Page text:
Mansfield Park remained for many years my least favorite Austen novel: the heroine so passive and mild, the moral themes so unyielding, and the injustices Fanny endures so extensive, that I found the novel often more pain than pleasure to read. I finished reading it again about a week ago, and I am more inclined to rate it higher. Of all Austen's novels it is, perhaps, the most critical of moral corruption and metes out more punishment to those who err. While Fanny remains very timid and quite unlike fan favorite Elizabeth Bennet, I had much more sympathy for her and respect for the delicate way Austen delineated her circumstance and portrayed her character. When Fanny does defy everyone she loves, that action is highlighted by her usual acquiescent nature and becomes a key pivot in the novel, while the comparabe scene of Lizzy standing up to Lady Catherine de Bourgh is just what we'd expect the lively Miss Bennet to do. Fanny is shown to be just as courageous and right-minded as all the Austen heroines, although much more shy.
For that reason, I find myself more disappointed by the 1999 film adaptation of the novel that previously. I like the film quite a lot -- I agreed with critics like Ebert and Holden that many of the changes from the novel are mostly welcome, and stay true to the spirit of Austen's work. But upon rewatching it right after I reread the novel, I was struck by how different the film Fanny is, and how much that change hurts the dramatic and satisfying character arc of the novel.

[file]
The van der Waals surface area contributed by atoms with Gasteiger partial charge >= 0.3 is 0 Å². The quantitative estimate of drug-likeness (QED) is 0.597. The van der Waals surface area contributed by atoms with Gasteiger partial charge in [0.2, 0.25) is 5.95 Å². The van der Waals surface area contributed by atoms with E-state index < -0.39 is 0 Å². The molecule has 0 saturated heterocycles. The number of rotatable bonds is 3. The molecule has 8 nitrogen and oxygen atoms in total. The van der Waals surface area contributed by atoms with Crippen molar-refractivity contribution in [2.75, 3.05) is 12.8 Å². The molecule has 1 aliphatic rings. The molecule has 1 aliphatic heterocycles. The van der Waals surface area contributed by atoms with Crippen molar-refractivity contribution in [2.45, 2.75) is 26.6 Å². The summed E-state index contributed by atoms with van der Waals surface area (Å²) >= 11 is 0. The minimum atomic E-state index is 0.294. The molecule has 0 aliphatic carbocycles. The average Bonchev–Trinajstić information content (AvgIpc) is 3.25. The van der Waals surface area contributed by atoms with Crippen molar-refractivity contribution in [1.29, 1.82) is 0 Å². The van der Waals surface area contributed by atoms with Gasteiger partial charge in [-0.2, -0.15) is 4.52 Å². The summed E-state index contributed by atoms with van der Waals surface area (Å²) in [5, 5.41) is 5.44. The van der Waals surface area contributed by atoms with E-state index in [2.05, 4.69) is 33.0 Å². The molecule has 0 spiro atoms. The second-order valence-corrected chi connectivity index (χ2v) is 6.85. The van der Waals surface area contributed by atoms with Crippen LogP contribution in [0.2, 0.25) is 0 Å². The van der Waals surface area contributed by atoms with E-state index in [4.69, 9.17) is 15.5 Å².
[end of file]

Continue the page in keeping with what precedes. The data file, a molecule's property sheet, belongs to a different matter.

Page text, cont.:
Fanny is shown from the very beginning of the film to be a sort of stand-in for Jane Austen herself: a writer, a keen observer of human nature, a lively spirit who loves horseback riding and describes herself as a "wild beast." She addresses the camera directly, recounting romances, like a Regency Carrie Bradshaw. How opposite from the novel's Fanny! She was scared of riding for many years and, it's implied, never got quite as comfortable on horseback as Mary does after just a few lessons. The novel's Fanny is timid, and doesn't dare to ask for anything due to her. She believes the best of everyone, even the odious Mrs. Norris. That, I've come to see, is her strength and core to the novel's theme. Austen's message is that even the most retiring, gentle, and accomodating woman can still hold on to her principles, challenge her entire family, and in the end, be utterly vindicated for staying true to her values. If Fanny is made into the sort of woman who naturally speaks up and defies authority, even making saucy remarks to her relations, that message is lost. Austen recognized that not all women are Elizabeths and Emmas, and she showed that even reserved Annes and Fannys can still find happiness in the integrity of their thoughts, feelings, and actions. It is a shame the film erases this critical point.